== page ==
Untouchable politics and politicians since 1956


Ram Vilas Paswan

Ram Vilas Paswan was elected to the Bihar State Assembly in 1969 as a member of die Samyutka Socialist Party. At the time he had considerable attraction to the Naxalite movement and no faith whatsoever in non-vio-lence.' In 1970 Paswan's confrontationist tactics led to his imprisonment for seven months in Bhagalpur Gaol (later infamous for the deliberate blinding of a number of prisoners). It was only with the advent of the 'JP Movement' that he came to accept the superiority of non-violence. Paswan became a close colleague of Jayaprakash in 1974, and he was of some importance m the movement by virtue of being both an MLA and also a Harijan (the term still used in Bihar). He was arrested at the begin-ning of the Emergency in 1975, and spent the whole of the Emergency in gaol. In the election of 1977 he won a reserved Parliamentary seat for the Janata Party, and with the exception of the period from 1984 tO 1989 has been a member of the Lok Sabha ever since. His party affiliation has changed with the many recompositions of the secular anti-Congress parties - he has variously been a member of the Janata Party, L.ok Dal and the Janata Dal. The three leaders he has acknowledged in this time are Charan Singh, Karpoori Thakur and V. P. Singh.

Ram Vilas Paswan had a tumultuous period as Minister for Labour and Welfare in the V. P. Singh Government of 1989-90. He says that this was the portfolio he wanted, because he could simultaneously do work for the Dalits and the Backward Castes (Interview: 27 October 1995). One of his accomplishments was implementation of the long-standing Dalit demand that Dr Ambedkar's portrait be placed in the main hall of Parliament alongside the other greats of the national struggle for Independence. He was also able to persuade the Government to extend reservation in employment to Scheduled Caste persons who had become Buddhists; rite primary beneficiary of this change is the Mahars.'7 But, of course, Paswan's most notorious action was to be intimately involved in the decision to adopt the Mandal Report that had lain on the table throughout the 1980s - it was commissioned by the previous Janata Government. This measure was of no value to the Scheduled Castes but of immense symbolic importance to the Backward Castes, particularly those of Uttar Pradesh and Bihar. The backlash it created among the upper castes was a major factor in the disintegration of the Government.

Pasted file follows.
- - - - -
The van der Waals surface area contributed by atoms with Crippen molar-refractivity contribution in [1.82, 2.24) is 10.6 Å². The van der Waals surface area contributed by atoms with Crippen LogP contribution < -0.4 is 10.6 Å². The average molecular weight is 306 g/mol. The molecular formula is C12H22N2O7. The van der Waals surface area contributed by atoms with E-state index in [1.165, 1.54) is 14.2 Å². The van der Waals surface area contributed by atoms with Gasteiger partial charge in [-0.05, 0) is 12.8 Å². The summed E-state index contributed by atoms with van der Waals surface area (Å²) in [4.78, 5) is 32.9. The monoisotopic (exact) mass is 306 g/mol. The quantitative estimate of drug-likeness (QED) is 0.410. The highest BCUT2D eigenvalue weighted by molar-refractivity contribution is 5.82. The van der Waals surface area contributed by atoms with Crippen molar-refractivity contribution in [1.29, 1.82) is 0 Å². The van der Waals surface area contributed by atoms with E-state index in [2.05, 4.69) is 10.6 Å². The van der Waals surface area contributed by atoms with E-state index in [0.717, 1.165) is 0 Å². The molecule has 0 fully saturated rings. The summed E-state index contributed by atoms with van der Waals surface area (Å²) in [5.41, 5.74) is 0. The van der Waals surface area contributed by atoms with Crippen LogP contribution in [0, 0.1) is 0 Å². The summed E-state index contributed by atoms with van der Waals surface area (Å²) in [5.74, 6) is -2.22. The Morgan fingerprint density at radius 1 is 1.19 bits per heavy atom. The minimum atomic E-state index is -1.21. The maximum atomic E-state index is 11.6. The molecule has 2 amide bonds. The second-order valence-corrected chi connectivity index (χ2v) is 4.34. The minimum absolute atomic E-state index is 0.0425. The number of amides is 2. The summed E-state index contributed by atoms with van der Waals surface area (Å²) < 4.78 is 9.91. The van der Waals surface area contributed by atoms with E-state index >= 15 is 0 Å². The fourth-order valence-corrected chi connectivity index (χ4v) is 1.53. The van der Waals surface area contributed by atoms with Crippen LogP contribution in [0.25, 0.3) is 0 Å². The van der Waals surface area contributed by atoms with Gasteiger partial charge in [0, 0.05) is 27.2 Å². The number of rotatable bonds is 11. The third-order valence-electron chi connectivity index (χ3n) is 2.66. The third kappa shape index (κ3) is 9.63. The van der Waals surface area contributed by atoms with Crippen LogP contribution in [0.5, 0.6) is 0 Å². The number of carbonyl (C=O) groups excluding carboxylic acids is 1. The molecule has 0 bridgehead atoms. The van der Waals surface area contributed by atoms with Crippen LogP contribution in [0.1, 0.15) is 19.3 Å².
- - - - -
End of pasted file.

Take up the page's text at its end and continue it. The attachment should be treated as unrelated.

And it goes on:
Paswan's strategy in opposition remained essentially the same as it was in Government. His object was to be seen as the national leader of the Dalits, while simultaneously promoting himself as a strong leader of other out-groups - the Backwards and also the Muslims, from whom he claims to have particularly strong personal support. To augment his appeal to the Dalits he established a separate organisation called the Dalit Sena. Apparently this was established as early as 1983, but Paswan invested more energy in it after Congress lost its hold on the north Indian Untouchable vote. Of course, the key image placed alongside Paswan on the posters and promotional material of the Dalit Sena is that of Ambedkar. On the walls of the public rooms of his New Delhi residence there are now more likenesses of Ambedkar than of anyone else. But Paswan has come late to Antbedkar. The influences on him have mostly derived from the Lohia socialist movement and from Jayaprakash Narayan. But clearly Ambedkar has become the key symbol for building any all-India Dalit constituency. Paswan cannot afford to surrender any part of the Ambedkar legacy to his principal rival, Kanshi Ram.